John of the Cross was a Spanish ascetic of the 16th century who believed he came to understand Christ in suffering. Crucially, he arrived at this understanding through a sort of failure: by acknowledging the impossibility of describing a mystical experience that can’t be put into words or even rational discourse.
This point of exhaustion where language reaches a limit is the subject of his great poem and its accompanying commentary, known as Dark Night of the Soul.
“In searching for the spirit they lose the spirit,” John wrote. “The brighter the light, the more the owl is blinded; and the more one looks at the brilliant sun, the more the sun darkens the faculty of sight, deprives it and overwhelms it in its weakness.”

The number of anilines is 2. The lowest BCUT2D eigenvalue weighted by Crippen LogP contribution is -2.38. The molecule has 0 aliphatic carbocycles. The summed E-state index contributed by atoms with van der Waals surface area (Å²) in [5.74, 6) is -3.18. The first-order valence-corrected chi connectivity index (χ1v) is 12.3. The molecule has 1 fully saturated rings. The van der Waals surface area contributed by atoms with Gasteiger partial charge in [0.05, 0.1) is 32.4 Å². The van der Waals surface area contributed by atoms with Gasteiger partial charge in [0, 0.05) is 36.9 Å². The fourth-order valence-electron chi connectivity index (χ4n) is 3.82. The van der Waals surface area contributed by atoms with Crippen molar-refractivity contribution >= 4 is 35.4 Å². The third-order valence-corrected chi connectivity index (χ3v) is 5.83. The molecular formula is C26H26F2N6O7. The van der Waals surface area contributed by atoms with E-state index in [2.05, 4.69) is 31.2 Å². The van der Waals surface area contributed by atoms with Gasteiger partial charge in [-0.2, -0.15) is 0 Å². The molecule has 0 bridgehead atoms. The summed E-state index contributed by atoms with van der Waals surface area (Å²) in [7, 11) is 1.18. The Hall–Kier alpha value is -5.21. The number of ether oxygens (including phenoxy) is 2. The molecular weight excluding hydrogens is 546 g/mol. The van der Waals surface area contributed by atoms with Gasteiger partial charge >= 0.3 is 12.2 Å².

The solution is a dark abyss. By depriving the body, mind, and ego, man can allow God to enter, without His being misunderstood, into his impure soul.
“Through the annihilation and calming of my faculties, passions, appetites, and affections, by which my experience and satisfaction in God was base, I went out from my human operation and way of acting to God’s operation and way of acting. My intellect departed from itself, changing from human and natural to divine.”